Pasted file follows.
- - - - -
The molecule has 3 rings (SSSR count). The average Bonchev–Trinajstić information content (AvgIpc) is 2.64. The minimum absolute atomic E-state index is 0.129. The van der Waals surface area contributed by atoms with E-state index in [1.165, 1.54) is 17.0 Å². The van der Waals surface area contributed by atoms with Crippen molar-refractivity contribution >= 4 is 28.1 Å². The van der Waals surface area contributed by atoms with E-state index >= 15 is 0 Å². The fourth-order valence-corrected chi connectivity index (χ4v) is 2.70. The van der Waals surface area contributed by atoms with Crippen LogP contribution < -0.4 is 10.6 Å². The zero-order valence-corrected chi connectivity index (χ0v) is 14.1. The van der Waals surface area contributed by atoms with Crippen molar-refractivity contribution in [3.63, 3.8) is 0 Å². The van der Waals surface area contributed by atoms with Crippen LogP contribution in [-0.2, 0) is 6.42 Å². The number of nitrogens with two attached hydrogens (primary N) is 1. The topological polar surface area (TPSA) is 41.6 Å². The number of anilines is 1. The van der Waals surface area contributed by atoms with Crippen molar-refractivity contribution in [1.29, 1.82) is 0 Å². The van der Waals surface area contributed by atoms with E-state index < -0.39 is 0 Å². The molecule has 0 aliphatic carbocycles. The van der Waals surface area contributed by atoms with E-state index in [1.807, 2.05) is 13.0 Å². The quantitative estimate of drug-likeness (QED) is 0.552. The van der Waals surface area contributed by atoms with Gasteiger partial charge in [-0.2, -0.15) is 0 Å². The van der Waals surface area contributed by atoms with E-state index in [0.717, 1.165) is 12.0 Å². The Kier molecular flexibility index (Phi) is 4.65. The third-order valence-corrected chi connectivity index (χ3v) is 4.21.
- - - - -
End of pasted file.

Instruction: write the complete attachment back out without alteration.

The molecule has 3 rings (SSSR count). The average Bonchev–Trinajstić information content (AvgIpc) is 2.64. The minimum absolute atomic E-state index is 0.129. The van der Waals surface area contributed by atoms with E-state index in [1.165, 1.54) is 17.0 Å². The van der Waals surface area contributed by atoms with Crippen molar-refractivity contribution >= 4 is 28.1 Å². The van der Waals surface area contributed by atoms with E-state index >= 15 is 0 Å². The fourth-order valence-corrected chi connectivity index (χ4v) is 2.70. The van der Waals surface area contributed by atoms with Crippen LogP contribution < -0.4 is 10.6 Å². The zero-order valence-corrected chi connectivity index (χ0v) is 14.1. The van der Waals surface area contributed by atoms with Crippen molar-refractivity contribution in [3.63, 3.8) is 0 Å². The van der Waals surface area contributed by atoms with Crippen LogP contribution in [-0.2, 0) is 6.42 Å². The number of nitrogens with two attached hydrogens (primary N) is 1. The topological polar surface area (TPSA) is 41.6 Å². The number of anilines is 1. The van der Waals surface area contributed by atoms with Crippen molar-refractivity contribution in [1.29, 1.82) is 0 Å². The van der Waals surface area contributed by atoms with E-state index < -0.39 is 0 Å². The molecule has 0 aliphatic carbocycles. The van der Waals surface area contributed by atoms with E-state index in [1.807, 2.05) is 13.0 Å². The quantitative estimate of drug-likeness (QED) is 0.552. The van der Waals surface area contributed by atoms with Gasteiger partial charge in [-0.2, -0.15) is 0 Å². The van der Waals surface area contributed by atoms with E-state index in [0.717, 1.165) is 12.0 Å². The Kier molecular flexibility index (Phi) is 4.65. The third-order valence-corrected chi connectivity index (χ3v) is 4.21.